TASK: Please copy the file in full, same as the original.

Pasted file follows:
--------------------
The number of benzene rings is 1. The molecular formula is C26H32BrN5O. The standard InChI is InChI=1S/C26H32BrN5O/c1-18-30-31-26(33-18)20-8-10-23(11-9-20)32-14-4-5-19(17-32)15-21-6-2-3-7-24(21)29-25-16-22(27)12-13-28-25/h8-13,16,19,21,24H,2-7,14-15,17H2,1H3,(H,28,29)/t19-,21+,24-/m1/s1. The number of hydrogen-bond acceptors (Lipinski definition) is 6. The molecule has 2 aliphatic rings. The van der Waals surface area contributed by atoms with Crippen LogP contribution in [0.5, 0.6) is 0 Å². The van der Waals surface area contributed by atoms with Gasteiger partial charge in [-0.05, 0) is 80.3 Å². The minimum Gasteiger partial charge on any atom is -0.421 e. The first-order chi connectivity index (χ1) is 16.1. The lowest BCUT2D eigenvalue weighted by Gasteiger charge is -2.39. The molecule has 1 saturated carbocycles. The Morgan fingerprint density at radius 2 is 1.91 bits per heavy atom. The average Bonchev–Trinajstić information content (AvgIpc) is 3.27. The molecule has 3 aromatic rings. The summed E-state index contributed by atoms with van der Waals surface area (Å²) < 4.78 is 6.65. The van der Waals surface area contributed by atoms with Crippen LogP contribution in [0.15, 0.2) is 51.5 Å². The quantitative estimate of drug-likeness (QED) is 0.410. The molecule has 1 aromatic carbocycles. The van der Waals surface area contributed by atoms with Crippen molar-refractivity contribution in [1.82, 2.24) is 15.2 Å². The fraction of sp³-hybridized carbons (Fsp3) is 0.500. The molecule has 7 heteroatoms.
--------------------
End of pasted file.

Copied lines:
The number of benzene rings is 1. The molecular formula is C26H32BrN5O. The standard InChI is InChI=1S/C26H32BrN5O/c1-18-30-31-26(33-18)20-8-10-23(11-9-20)32-14-4-5-19(17-32)15-21-6-2-3-7-24(21)29-25-16-22(27)12-13-28-25/h8-13,16,19,21,24H,2-7,14-15,17H2,1H3,(H,28,29)/t19-,21+,24-/m1/s1. The number of hydrogen-bond acceptors (Lipinski definition) is 6. The molecule has 2 aliphatic rings. The van der Waals surface area contributed by atoms with Crippen LogP contribution in [0.5, 0.6) is 0 Å². The van der Waals surface area contributed by atoms with Gasteiger partial charge in [-0.05, 0) is 80.3 Å². The minimum Gasteiger partial charge on any atom is -0.421 e. The first-order chi connectivity index (χ1) is 16.1. The lowest BCUT2D eigenvalue weighted by Gasteiger charge is -2.39. The molecule has 1 saturated carbocycles. The Morgan fingerprint density at radius 2 is 1.91 bits per heavy atom. The average Bonchev–Trinajstić information content (AvgIpc) is 3.27. The molecule has 3 aromatic rings. The summed E-state index contributed by atoms with van der Waals surface area (Å²) < 4.78 is 6.65. The van der Waals surface area contributed by atoms with Crippen LogP contribution in [0.15, 0.2) is 51.5 Å². The quantitative estimate of drug-likeness (QED) is 0.410. The molecule has 1 aromatic carbocycles. The van der Waals surface area contributed by atoms with Crippen molar-refractivity contribution in [1.82, 2.24) is 15.2 Å². The fraction of sp³-hybridized carbons (Fsp3) is 0.500. The molecule has 7 heteroatoms.